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Lesson Plans


[ Thread ][ Subject ][ Author ][ Date ]
Jeff Young (jyoung)
Wed, 5 Feb 1997 16:11:29 CST6CDT

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Graeme said:

> Linda, I believe that your heart's in the right place and you probably do
> want to expose students to the art forms of a variety of cultures, but I
> wonder if others share my concerns about the recipe for making storyteller
> dolls?
> Have issues of cultural appropriation and ownership been addressed? Is it
> trivializing the art of the "other" to focus on technique and wish that
> students have a "happy modeling experience?"


So is the main issue here the appropriation of the "storyteller"
image? This issue has been of interest to me as I teach my
pre-service teachers. In using the storyteller image are people
simplifying and/or changing an object with deeper meanings which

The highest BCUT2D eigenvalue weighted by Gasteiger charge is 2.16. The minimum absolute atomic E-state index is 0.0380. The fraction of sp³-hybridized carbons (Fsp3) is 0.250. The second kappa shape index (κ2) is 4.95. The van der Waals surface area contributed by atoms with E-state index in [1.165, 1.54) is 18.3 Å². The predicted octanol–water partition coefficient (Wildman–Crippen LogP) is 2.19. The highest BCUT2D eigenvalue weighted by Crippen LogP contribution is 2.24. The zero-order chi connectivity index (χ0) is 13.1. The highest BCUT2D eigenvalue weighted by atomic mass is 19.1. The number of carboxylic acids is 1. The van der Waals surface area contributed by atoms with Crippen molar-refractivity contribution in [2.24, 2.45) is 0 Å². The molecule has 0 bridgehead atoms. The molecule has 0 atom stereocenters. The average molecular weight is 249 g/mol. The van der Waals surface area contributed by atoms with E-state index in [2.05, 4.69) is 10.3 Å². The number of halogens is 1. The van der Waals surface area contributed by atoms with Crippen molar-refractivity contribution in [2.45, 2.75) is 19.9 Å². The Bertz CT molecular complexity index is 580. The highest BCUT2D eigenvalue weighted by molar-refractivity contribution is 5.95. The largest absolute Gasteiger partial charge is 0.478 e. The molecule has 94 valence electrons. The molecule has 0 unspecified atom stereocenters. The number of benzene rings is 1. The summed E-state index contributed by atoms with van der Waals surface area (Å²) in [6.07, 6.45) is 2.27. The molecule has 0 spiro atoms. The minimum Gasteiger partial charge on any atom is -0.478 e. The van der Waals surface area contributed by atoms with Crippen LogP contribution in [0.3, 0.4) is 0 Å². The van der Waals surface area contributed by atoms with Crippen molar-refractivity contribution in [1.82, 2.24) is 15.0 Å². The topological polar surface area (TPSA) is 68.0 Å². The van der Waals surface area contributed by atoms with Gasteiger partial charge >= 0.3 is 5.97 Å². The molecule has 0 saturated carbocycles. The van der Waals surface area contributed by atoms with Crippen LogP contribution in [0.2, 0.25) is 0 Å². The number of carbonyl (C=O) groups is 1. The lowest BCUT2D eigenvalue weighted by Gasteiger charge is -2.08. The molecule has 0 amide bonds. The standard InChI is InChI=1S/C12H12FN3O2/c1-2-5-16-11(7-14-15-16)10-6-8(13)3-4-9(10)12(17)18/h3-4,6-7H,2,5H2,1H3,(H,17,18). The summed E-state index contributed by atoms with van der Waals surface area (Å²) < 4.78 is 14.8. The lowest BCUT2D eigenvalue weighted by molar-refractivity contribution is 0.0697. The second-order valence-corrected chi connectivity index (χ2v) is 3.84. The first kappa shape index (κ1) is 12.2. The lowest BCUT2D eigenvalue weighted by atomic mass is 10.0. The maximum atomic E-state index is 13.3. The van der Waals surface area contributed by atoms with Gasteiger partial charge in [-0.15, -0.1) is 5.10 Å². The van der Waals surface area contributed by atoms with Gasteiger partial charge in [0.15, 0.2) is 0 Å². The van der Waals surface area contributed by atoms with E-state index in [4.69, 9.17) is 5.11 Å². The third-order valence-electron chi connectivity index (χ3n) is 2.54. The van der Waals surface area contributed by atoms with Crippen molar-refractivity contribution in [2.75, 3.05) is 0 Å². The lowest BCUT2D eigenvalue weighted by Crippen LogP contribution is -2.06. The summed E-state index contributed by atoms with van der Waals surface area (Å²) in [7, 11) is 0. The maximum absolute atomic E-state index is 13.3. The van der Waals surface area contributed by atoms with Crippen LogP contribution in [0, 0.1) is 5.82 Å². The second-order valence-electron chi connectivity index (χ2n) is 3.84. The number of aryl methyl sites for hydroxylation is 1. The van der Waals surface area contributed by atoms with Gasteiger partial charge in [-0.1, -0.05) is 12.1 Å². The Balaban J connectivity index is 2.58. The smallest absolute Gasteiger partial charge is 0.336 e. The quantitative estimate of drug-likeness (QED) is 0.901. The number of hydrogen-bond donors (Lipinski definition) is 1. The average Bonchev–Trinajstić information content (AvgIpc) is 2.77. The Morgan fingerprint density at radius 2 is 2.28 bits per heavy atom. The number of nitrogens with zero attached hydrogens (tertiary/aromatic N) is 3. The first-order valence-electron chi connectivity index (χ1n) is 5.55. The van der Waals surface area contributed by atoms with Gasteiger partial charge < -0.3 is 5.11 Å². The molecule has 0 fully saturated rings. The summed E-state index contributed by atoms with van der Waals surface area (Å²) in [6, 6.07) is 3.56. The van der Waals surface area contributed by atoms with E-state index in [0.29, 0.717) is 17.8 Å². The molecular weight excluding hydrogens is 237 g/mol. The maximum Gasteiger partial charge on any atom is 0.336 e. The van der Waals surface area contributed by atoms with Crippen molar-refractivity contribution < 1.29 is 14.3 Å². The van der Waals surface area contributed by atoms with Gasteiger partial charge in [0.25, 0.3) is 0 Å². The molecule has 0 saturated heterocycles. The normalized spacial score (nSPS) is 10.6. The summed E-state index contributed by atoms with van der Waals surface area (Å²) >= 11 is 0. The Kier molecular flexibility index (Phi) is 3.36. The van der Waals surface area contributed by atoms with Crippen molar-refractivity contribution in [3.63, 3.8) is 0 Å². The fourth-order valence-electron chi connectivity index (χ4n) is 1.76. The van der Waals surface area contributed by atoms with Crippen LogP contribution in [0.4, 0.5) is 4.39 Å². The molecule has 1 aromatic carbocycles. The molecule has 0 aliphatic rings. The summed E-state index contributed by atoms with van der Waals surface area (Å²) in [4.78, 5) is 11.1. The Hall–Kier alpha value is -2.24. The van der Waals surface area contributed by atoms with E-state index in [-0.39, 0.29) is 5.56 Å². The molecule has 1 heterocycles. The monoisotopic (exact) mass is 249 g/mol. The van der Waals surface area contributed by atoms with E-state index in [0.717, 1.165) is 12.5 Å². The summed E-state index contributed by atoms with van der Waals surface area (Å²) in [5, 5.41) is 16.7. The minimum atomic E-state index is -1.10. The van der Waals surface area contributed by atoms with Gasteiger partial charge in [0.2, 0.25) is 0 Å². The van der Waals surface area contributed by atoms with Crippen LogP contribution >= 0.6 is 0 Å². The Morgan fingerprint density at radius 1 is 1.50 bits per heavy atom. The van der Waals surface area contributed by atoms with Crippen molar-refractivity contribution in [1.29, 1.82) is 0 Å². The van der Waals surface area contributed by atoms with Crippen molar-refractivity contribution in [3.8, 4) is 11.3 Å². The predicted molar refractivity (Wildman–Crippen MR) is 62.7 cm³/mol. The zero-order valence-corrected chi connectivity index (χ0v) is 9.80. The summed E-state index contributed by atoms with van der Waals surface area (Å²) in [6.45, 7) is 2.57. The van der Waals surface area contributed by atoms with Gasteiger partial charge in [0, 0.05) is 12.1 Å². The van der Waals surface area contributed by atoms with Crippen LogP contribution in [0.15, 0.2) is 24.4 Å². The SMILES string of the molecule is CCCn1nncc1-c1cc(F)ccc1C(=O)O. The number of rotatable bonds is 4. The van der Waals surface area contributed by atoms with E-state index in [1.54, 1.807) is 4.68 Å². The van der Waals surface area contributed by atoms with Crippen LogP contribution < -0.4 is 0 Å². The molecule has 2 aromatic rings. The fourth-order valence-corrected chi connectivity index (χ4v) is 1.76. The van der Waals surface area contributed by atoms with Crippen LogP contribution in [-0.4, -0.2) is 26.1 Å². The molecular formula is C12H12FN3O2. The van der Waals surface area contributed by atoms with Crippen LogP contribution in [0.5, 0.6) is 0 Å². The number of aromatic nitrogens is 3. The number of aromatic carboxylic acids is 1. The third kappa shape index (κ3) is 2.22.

people not of that culture might not appreciate?

Are there times when appropriation of such an image might be okay?

I know there are similarities to this in other fields. For instance,
back in the mid-eighties, Paul Simon began to incorporate strands of
"township jive" music from Africa in his music. Some African
musicians played and sang on his Graceland CD. I remember there
being questions at that time about the relationship of this

Would it be possible to make a storyteller doll that did not look
like the storytellers we have seen in other cultures?


Jeff Young
Assistant Professor, Art Education
University of Central Arkansas
Department of Art
201 Donaghey
Conway, AR 72035

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